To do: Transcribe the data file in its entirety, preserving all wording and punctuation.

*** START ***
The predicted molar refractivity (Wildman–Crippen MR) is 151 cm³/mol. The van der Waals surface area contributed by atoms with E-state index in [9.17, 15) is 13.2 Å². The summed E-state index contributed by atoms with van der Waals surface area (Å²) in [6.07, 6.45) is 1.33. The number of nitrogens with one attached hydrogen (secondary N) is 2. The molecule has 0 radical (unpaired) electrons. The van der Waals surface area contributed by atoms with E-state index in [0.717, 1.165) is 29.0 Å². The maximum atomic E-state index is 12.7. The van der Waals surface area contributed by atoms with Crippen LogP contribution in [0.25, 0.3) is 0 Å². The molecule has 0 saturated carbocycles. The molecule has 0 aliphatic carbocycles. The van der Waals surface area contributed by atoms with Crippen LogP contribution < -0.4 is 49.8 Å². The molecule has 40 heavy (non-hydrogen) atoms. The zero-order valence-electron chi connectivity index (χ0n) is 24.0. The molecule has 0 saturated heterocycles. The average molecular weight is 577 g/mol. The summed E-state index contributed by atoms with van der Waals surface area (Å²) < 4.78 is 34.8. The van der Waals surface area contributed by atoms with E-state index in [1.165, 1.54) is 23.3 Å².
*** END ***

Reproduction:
The predicted molar refractivity (Wildman–Crippen MR) is 151 cm³/mol. The van der Waals surface area contributed by atoms with E-state index in [9.17, 15) is 13.2 Å². The summed E-state index contributed by atoms with van der Waals surface area (Å²) in [6.07, 6.45) is 1.33. The number of nitrogens with one attached hydrogen (secondary N) is 2. The molecule has 0 radical (unpaired) electrons. The van der Waals surface area contributed by atoms with E-state index in [0.717, 1.165) is 29.0 Å². The maximum atomic E-state index is 12.7. The van der Waals surface area contributed by atoms with Crippen LogP contribution in [0.25, 0.3) is 0 Å². The molecule has 0 saturated carbocycles. The molecule has 0 aliphatic carbocycles. The van der Waals surface area contributed by atoms with Crippen LogP contribution < -0.4 is 49.8 Å². The molecule has 40 heavy (non-hydrogen) atoms. The zero-order valence-electron chi connectivity index (χ0n) is 24.0. The molecule has 0 saturated heterocycles. The average molecular weight is 577 g/mol. The summed E-state index contributed by atoms with van der Waals surface area (Å²) < 4.78 is 34.8. The van der Waals surface area contributed by atoms with E-state index in [1.165, 1.54) is 23.3 Å².